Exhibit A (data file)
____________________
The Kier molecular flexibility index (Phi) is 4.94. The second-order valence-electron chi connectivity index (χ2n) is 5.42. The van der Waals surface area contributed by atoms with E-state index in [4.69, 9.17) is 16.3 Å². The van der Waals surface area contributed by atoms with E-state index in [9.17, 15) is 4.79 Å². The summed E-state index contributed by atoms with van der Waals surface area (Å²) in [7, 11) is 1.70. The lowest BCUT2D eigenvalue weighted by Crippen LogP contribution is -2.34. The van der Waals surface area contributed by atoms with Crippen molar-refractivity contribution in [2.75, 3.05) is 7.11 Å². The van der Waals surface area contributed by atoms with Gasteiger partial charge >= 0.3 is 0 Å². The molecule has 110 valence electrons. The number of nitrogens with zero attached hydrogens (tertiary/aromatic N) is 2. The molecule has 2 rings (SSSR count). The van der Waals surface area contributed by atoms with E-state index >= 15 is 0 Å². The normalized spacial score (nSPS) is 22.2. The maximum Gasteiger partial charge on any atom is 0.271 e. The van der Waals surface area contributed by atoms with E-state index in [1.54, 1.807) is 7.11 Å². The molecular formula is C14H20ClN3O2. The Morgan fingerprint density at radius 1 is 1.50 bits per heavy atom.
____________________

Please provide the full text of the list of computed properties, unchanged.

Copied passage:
The Kier molecular flexibility index (Phi) is 4.94. The second-order valence-electron chi connectivity index (χ2n) is 5.42. The van der Waals surface area contributed by atoms with E-state index in [4.69, 9.17) is 16.3 Å². The van der Waals surface area contributed by atoms with E-state index in [9.17, 15) is 4.79 Å². The summed E-state index contributed by atoms with van der Waals surface area (Å²) in [7, 11) is 1.70. The lowest BCUT2D eigenvalue weighted by Crippen LogP contribution is -2.34. The van der Waals surface area contributed by atoms with Crippen molar-refractivity contribution in [2.75, 3.05) is 7.11 Å². The van der Waals surface area contributed by atoms with Gasteiger partial charge >= 0.3 is 0 Å². The molecule has 110 valence electrons. The number of nitrogens with zero attached hydrogens (tertiary/aromatic N) is 2. The molecule has 2 rings (SSSR count). The van der Waals surface area contributed by atoms with E-state index >= 15 is 0 Å². The normalized spacial score (nSPS) is 22.2. The maximum Gasteiger partial charge on any atom is 0.271 e. The van der Waals surface area contributed by atoms with E-state index in [1.54, 1.807) is 7.11 Å². The molecular formula is C14H20ClN3O2. The Morgan fingerprint density at radius 1 is 1.50 bits per heavy atom.